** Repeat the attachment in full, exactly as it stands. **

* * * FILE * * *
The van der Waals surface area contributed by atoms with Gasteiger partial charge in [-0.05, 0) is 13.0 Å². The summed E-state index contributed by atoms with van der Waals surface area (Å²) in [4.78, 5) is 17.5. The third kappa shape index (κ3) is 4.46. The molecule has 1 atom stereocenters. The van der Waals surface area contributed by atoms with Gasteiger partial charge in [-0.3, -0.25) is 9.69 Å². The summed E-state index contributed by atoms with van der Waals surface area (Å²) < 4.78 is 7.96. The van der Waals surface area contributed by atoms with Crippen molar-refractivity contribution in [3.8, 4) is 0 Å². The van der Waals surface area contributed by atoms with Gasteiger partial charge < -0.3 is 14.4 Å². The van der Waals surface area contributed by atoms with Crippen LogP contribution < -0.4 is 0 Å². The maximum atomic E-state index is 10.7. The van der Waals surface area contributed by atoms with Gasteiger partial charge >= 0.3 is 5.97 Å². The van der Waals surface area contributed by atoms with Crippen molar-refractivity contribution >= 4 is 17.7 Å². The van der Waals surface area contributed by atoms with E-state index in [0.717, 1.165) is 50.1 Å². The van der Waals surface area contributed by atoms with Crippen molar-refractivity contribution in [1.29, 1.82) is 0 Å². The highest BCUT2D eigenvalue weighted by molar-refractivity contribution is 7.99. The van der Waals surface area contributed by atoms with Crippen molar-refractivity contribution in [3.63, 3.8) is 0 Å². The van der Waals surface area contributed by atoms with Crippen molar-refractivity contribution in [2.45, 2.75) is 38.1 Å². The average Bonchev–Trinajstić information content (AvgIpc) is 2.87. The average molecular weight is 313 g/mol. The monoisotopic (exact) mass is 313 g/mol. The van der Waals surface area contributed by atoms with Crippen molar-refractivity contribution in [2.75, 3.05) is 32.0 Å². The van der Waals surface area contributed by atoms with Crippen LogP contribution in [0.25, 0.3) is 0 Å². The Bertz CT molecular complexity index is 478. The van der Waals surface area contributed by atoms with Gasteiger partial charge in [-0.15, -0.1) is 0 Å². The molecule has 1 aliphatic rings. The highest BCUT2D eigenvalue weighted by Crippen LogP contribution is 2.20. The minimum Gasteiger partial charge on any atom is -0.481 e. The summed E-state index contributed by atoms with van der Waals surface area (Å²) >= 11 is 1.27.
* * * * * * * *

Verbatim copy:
The van der Waals surface area contributed by atoms with Gasteiger partial charge in [-0.05, 0) is 13.0 Å². The summed E-state index contributed by atoms with van der Waals surface area (Å²) in [4.78, 5) is 17.5. The third kappa shape index (κ3) is 4.46. The molecule has 1 atom stereocenters. The van der Waals surface area contributed by atoms with Gasteiger partial charge in [-0.3, -0.25) is 9.69 Å². The summed E-state index contributed by atoms with van der Waals surface area (Å²) < 4.78 is 7.96. The van der Waals surface area contributed by atoms with Crippen molar-refractivity contribution in [3.8, 4) is 0 Å². The van der Waals surface area contributed by atoms with Gasteiger partial charge < -0.3 is 14.4 Å². The van der Waals surface area contributed by atoms with Crippen LogP contribution < -0.4 is 0 Å². The maximum atomic E-state index is 10.7. The van der Waals surface area contributed by atoms with Gasteiger partial charge >= 0.3 is 5.97 Å². The van der Waals surface area contributed by atoms with Crippen molar-refractivity contribution >= 4 is 17.7 Å². The van der Waals surface area contributed by atoms with E-state index in [0.717, 1.165) is 50.1 Å². The van der Waals surface area contributed by atoms with Crippen molar-refractivity contribution in [1.29, 1.82) is 0 Å². The highest BCUT2D eigenvalue weighted by molar-refractivity contribution is 7.99. The van der Waals surface area contributed by atoms with Crippen molar-refractivity contribution in [3.63, 3.8) is 0 Å². The van der Waals surface area contributed by atoms with Crippen molar-refractivity contribution in [2.45, 2.75) is 38.1 Å². The average Bonchev–Trinajstić information content (AvgIpc) is 2.87. The average molecular weight is 313 g/mol. The monoisotopic (exact) mass is 313 g/mol. The van der Waals surface area contributed by atoms with Crippen molar-refractivity contribution in [2.75, 3.05) is 32.0 Å². The van der Waals surface area contributed by atoms with Crippen LogP contribution in [0.25, 0.3) is 0 Å². The Bertz CT molecular complexity index is 478. The van der Waals surface area contributed by atoms with Gasteiger partial charge in [-0.15, -0.1) is 0 Å². The molecule has 1 aliphatic rings. The highest BCUT2D eigenvalue weighted by Crippen LogP contribution is 2.20. The minimum Gasteiger partial charge on any atom is -0.481 e. The summed E-state index contributed by atoms with van der Waals surface area (Å²) >= 11 is 1.27.